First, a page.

Government-financed “green” energy projects are examples of corporate welfare on a colossal scale that pulls at the strings weakly weaving together remnants of capitalism in the United States. These projects consistently fail to fund efficient energy production or meet economic expectations.
From the federal level to California to Texas, the calamity of these projects for taxpayers and markets must end.
As a reminder, Sept. 1 marked the four-year anniversary of the solar company Solyndra’s filing for bankruptcy after receiving $535 million in federal loan guarantees from the 2009 so-called economic stimulus package.
Despite repeated failures of governments propping-up renewable energy projects, California voters approved the Clean Energy Jobs Act (Proposition 39) in 2012 that, as you might have guessed, failed to meet expectations.
Proposition 39 was sold to voters as a tax loophole closure for multi-state corporations that would generate roughly $550 million annually to fund clean energy projects at local education agencies and create more than 11,000 jobs per year.
What’s been the three-year reality?
Tax revenue generated has been only $973 million of the projected $1,650 million. Raising corporate taxes incentivizes businesses, like individuals, to change their behavior to avoid paying taxes by tax shelters or reducing economic activity contributing to less revenue. Of that revenue, $297 million has been spent with $144 million on energy projects and the larger $153 million portion on energy auditors and contractors.
Instead of 33,000 jobs created during the last three years, the total so far is a measly 1,700 jobs, costing a daunting $175,000 per job.
Interestingly, the government hasn’t released information about the energy projects or the specific jobs created, which makes these data questionable at best and reeks of crony capitalism.
With the nation’s highest 13.3 percent individual income tax rate and the eighth highest 8.84 percent corporate tax rate, according to the Tax Foundation, Californians could have achieved more prosperity by closing the corporate tax loophole and lowering these oppressive tax rates instead of the government wasting it on green energy projects.
Texas fosters an economic environment conducive for job creation with no individual income tax and less regulation, though the business franchise tax has to go. But Texas also props up green energy companies with the Renewable Portfolio Standard (RPS) that was put in place in 1999.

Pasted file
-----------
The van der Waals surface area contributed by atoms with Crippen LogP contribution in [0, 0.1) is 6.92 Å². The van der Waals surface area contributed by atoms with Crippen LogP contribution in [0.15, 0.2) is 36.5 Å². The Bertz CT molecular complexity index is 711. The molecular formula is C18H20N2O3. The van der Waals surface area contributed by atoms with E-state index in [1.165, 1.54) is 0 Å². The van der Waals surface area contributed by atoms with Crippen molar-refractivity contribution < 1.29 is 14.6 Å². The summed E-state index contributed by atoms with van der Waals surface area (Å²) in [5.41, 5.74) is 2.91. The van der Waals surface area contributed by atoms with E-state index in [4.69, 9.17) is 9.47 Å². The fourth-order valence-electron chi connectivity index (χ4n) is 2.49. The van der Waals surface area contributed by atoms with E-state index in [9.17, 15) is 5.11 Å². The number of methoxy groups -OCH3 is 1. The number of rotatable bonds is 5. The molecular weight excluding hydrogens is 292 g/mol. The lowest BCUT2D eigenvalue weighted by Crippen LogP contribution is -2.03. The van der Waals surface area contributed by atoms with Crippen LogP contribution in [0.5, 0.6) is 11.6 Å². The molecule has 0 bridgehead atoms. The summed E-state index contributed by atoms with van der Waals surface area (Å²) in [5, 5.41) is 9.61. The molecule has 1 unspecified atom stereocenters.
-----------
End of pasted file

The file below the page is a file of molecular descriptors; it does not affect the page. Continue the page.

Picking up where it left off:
The RPS requires that power companies purchase some of their electricity from solar and wind farms. In 2005, the Texas Legislature increased the amount to 10,000 MW by 2025.
The subsidies from the RPS in the form of renewable energy credits along with federal production tax credits incentivized entrepreneurs to invest in wind farms, substantially increasing them in West Texas. This led to installed wind capacity meeting the 2025 target in 2010.
Advocates of renewable energy typically overstate the amount of electricity these inherently intermittent energy sources are capable of generating. The installed generating capacity of a wind farm may appear large, but the actual electricity generated from those turbines-known as the capacity factor-nationally averages only 30 percent of installed capacity. In Texas, wind’s performance at times of peak demand has a capacity factor of only 8.6 percent.
These examples of redistributing taxpayer dollars to failing green energy projects is a costly endeavor that forces a shift to less efficient, less abundant, and more expensive sources of energy at the cost of private sector jobs and prosperity. Texas, other states, and the federal government would be wise to avoid the false hope that corporate welfare can make green energy projects competitive.
Government intervention through renewable and nonrenewable subsidies and tax incentives that dictate market activity instead of free markets driven by profit motives take taxpayers down the known road of failure and should end.
Vance Ginn, Ph.D., is an Economist in the Center for Fiscal Policy at the Texas Public Policy Foundation, a non-profit, free-market research institute based in Austin.